(ATR) South Korea President Moon Jae-In may see the fruits of his "Peace Olympics," vision play out in the ultimate prize: a face-to-face meeting between U.S. President Donald Trump and North Korean leader Kim Jong Un.
Last week, South Korean National Security Advisor Chung Eui-Yong made a historic announcement at the White House saying President Trump agreed to a summit with Kim by the end of May. The White House quickly walked back any idea of an unconditional meeting, saying certain preconditions must be met for a summit that is to be determined.
During the 2018 Olympics President Moon used the Games to secure diplomatic meetings with a number of world leaders. The most high profile meetings came from the United States and North Korea.
The United States sent two envoys to the 2018 Winter Olympics to engage with Moon. Vice President Mike Pence led the U.S. delegation for the Olympics Opening Ceremony. Ivanka Trump, President Trump’s daughter, led the delegation for the Closing Ceremony. Both delegations avoided speaking with the high profile North Korean delegation during the Games, but met extensively with Moon.
North Korea sent more than 500 individuals as part of its PyeongChang 2018 delegation, including Kim’s sister Kim Yo-Jong. The visit marked the first time any of the ruling Kim family traveled to South Korea. After the Olympics, South Korea returned the diplomatic favor by sending a high ranking delegation including Chung to the North. The delegation agreed to host an inter-Korean summit in April, the first since 2007, before meeting with Trump.
"Yes, the Olympics set the stage for exploratory talks," Lee Sung-Yoon, a Korean-Studies Professor at Tufts University said to Around the Rings. "Seoul’s eagerness to engage and Pyongyang’s willingness to be engaged and seek a reprieve from sanctions led to this moment. Whether the summit advances peace in the region or only Kim’s agenda remains to be seen."
Still, it would be naive to say the Olympics as an event were the catalyst for diplomatic actions, says Mintaro Oba, a former U.S. State Department diplomat who focused on Korea. Rather, the event is just one of many convenient gatherings on a crowded international calendar ripe with diplomatic opportunities.
"The calendar is the diplomat’s chessboard," Oba said to ATR. "How countries position themselves throughout the year often comes down to what’s on the schedule, what opportunities open up because of that, and how that sets up the next thing.
"Sporting events are a special part of the diplomatic chessboard because they are the only events that don’t usually condition participation on political participation, and there is a spirit of setting aside differences to appreciate athletic competition. The Olympics is the biggest opportunity in that category because practically the whole world is there."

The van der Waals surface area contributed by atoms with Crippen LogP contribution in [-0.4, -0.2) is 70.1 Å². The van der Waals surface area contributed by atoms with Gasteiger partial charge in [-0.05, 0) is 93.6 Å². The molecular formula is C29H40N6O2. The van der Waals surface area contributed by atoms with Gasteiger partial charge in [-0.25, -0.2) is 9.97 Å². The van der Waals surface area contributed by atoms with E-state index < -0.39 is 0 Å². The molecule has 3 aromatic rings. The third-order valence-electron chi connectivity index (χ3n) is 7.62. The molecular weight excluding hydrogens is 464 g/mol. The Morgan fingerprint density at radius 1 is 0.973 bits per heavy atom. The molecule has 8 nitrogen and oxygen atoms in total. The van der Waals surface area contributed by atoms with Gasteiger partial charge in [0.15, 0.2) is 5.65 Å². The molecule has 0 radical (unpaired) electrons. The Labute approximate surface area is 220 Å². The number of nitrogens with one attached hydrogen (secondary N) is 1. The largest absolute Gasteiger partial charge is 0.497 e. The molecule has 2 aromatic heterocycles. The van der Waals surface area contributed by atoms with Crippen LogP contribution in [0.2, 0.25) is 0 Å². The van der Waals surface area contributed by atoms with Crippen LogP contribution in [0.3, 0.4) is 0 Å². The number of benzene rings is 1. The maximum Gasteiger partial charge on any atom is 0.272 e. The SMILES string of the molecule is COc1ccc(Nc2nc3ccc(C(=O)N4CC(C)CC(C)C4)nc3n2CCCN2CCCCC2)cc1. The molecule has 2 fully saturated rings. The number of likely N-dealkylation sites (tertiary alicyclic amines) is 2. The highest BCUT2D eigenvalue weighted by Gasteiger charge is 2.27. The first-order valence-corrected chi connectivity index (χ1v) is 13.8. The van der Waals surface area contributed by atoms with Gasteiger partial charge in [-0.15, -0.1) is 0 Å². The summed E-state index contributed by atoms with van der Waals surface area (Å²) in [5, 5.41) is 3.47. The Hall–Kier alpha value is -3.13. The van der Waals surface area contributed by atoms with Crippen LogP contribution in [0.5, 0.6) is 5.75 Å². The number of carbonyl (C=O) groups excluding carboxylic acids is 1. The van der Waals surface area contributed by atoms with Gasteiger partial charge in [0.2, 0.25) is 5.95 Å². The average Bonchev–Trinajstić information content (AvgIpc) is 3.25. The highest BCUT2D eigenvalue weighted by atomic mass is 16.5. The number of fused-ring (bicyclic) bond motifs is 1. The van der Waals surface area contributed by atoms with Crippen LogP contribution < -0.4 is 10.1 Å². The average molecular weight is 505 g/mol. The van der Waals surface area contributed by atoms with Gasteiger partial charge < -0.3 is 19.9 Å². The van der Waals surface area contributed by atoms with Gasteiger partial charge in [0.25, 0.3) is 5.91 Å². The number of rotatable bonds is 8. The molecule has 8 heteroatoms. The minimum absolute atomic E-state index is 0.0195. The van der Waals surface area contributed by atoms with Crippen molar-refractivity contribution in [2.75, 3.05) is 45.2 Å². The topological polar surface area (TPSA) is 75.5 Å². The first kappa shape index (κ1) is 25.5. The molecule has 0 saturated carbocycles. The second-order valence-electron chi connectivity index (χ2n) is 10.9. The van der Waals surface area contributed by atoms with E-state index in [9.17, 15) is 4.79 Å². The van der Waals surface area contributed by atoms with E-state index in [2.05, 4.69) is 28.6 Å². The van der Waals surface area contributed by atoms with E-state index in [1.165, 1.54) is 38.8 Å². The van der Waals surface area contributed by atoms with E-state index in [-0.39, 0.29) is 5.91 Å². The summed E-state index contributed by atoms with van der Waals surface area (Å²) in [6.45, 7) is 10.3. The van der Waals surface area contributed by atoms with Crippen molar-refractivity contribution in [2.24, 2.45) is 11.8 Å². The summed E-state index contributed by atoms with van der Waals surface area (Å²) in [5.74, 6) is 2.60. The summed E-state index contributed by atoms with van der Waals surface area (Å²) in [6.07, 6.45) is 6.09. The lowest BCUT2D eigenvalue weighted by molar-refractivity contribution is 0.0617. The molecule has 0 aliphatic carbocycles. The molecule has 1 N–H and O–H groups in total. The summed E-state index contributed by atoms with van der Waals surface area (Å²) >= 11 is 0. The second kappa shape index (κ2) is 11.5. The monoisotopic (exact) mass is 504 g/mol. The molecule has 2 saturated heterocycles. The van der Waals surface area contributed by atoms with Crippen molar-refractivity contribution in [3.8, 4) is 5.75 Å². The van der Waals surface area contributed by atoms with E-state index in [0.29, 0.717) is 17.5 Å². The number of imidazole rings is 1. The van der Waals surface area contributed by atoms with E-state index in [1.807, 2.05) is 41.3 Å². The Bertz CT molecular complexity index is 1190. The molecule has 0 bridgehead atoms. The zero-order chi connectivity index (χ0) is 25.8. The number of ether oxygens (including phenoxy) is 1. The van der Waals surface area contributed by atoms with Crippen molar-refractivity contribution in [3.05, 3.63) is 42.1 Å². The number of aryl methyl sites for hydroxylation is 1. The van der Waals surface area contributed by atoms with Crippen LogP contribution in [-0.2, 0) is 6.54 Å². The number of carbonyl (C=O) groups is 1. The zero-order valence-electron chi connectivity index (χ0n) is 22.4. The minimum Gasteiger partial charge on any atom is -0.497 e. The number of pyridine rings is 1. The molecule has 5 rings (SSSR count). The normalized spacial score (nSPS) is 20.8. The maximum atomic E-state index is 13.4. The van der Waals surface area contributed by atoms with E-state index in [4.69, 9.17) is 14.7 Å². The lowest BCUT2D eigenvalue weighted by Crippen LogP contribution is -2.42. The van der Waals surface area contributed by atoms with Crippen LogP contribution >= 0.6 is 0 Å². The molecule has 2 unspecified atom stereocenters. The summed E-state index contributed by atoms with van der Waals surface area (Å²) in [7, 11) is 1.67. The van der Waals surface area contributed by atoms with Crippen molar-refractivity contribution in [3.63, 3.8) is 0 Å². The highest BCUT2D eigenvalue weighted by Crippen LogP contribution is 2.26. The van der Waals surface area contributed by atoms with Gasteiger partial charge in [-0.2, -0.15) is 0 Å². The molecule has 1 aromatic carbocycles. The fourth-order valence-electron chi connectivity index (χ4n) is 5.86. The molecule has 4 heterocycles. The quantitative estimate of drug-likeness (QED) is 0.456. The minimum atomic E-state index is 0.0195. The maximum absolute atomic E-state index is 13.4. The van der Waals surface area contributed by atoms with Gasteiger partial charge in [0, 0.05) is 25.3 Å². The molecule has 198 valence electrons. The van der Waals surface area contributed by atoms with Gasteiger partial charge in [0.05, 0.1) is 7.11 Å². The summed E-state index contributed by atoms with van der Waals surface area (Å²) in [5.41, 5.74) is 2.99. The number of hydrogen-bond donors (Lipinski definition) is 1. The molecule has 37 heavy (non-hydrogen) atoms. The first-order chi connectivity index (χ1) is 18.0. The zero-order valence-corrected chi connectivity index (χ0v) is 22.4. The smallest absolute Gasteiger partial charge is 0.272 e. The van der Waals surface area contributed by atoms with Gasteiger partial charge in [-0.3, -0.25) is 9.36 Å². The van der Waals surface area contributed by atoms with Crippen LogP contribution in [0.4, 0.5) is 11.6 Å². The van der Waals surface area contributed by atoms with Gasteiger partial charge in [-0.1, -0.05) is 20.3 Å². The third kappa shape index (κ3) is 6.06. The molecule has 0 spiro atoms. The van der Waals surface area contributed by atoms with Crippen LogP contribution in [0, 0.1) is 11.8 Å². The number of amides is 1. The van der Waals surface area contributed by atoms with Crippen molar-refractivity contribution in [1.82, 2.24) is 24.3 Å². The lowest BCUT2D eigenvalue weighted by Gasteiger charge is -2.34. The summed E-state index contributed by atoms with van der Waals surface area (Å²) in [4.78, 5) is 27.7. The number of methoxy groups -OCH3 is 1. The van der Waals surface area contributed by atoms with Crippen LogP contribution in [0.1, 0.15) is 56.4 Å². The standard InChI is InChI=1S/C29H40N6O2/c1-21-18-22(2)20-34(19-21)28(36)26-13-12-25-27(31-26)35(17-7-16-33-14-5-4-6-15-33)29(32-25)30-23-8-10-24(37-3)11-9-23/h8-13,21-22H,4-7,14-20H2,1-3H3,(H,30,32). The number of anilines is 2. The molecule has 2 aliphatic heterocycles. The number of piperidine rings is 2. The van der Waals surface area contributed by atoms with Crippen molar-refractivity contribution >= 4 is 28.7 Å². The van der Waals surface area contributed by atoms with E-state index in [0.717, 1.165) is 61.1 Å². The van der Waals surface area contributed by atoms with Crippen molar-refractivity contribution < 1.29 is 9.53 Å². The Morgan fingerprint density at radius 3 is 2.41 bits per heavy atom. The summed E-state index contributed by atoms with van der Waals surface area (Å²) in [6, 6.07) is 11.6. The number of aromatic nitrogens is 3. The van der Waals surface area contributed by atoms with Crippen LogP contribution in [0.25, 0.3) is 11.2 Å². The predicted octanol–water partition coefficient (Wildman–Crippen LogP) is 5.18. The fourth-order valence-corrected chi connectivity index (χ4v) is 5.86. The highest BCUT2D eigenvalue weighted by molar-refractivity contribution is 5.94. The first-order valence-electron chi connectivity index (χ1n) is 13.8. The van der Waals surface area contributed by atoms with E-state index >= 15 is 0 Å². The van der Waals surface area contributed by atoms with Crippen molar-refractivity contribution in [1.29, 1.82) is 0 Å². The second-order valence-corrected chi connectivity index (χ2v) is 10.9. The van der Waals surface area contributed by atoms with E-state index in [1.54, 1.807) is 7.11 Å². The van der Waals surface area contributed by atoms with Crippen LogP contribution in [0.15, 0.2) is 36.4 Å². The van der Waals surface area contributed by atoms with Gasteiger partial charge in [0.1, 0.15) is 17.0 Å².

Oba believes that the attitude of the U.S. delegation to avoid meeting with the North Koreans may have created an opening for future talks. Diplomacy, like sport, is about picking your spots strategically, and the U.S. ceding the spotlight in PyeongChang allowed Moon’s administration to work on sussing out North Korea’s intentions.
Now, the process of dialogue must shift to taking advantage of the rare thawing of relations between North and South Korea. The U.S. has limited time, but must come up with both short-term and long-term roadmaps for solutions on the Korean Peninsula, says Sangsoo Lee, a senior research fellow at the Stockholm-based Institute for Security & Development Policy. While certainly risky, a summit could provide a "good starting point" for tangible progress, said Lee.
"The fundamental moves were made by political decisions of the key actors," Lee said. "Nevertheless, the Olympics have been facilitating the recent moves by providing a positive environment, such as refraining from further nuclear and missile tests, postponing of joint U.S.-South military exercises and high ranking inter-Korean contacts. Therefore, the Olympics have contributed to making a peaceful environment as a diplomatic tool and crisis management.
"In the next two months, the parties should prepare for a long-term and phased roadmap process for full scale denuclearization, which would specify mutually agreed on levels of reciprocity and a sequencing of measures."
Even amid the apparent breakthrough in negotiations, not all experts agree that a potential face-to-face summit may result in anything other than the continued stalemate on the peninsula. Any meeting between the U.S. and North Korea is "premeditated and certainly not unprecedented," says Lee Sung-Yoon. Now, the U.S. will have to work hard to ensure past summits do not repeat themselves.
"If Trump has the guts to tell Kim straight in his face, "Mr. Kim: Tear down the walls of your gulags," his meeting with the cruel dictator may in time morph into a symbolic moment," Lee said. "But if Trump falls for Kim’s trap and prematurely relaxes sanctions and goes overboard on the bonhomie—thus, legitimating the world’s worst tyrant—then the meeting will be remembered as yet another bleak, embarrassing moment in the annals of U.S. diplomacy vis-à-vis Pyongyang."
Written by Aaron Bauer
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